Buildings Research using Infrared Imaging Radiometers with Laboratory Thermal Chambers

Publication Type

Conference Paper

Date Published

04/1999

LBNL Report Number

LBNL-42682

Abstract

Infrared thermal imagers are used at Lawrence Berkeley National Laboratory to study heat transfer through components of building thermal envelopes. Two thermal chambers maintain steady-state heat flow through test specimens under environmental conditions for winter heating design. Infrared thermography is used to map surface temperatures on the specimens warm side. Features of the quantitative thermography process include use of external reference emitters, complex background corrections, and spatial location markers. Typical uncertainties in the data are +/- 0.5 deg. C and 3 mm. Temperature controlled and directly measured external reference emitters are used to correct data from each thermal image. Complex background corrections use arrays of values for background thermal radiation in calculating temperatures of self-viewing surfaces. Temperature results are used to validate computer programs that predict heat flow including Finite-Element Analysis (FEA) conduction simulations and conjugate Computational Fluid Dynamics (CFD) simulations. Results are also used to study natural convection surface heat transfer. Example data show the distribution of temperatures down the center line of an insulated window.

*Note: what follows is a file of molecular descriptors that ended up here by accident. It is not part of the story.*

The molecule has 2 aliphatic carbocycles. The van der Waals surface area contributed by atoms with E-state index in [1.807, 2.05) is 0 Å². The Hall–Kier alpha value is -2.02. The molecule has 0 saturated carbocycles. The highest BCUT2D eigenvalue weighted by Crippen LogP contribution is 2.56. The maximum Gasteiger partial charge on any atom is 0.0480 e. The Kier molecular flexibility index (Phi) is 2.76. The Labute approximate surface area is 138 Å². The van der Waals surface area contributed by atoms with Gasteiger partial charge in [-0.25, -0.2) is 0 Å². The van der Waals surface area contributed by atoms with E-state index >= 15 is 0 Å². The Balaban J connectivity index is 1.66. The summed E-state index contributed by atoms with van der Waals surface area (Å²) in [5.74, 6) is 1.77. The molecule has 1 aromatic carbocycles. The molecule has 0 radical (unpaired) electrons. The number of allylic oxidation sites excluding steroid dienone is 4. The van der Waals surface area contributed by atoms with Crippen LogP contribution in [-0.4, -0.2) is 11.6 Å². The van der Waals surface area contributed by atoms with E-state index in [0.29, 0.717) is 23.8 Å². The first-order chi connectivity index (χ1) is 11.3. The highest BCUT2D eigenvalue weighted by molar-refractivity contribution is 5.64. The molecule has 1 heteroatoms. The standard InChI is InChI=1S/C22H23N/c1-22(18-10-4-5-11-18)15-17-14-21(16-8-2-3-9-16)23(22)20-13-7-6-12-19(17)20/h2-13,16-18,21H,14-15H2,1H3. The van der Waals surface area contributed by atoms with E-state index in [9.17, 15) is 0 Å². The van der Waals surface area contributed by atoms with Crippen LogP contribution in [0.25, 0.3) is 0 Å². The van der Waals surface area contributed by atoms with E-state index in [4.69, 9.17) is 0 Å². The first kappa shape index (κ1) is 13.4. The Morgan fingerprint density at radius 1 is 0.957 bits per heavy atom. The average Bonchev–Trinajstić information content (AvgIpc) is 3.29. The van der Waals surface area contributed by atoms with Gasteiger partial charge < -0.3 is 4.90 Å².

Conference Name

Proceedings of the SPIE

Year of Publication

1999

Call Number

LBNL-42682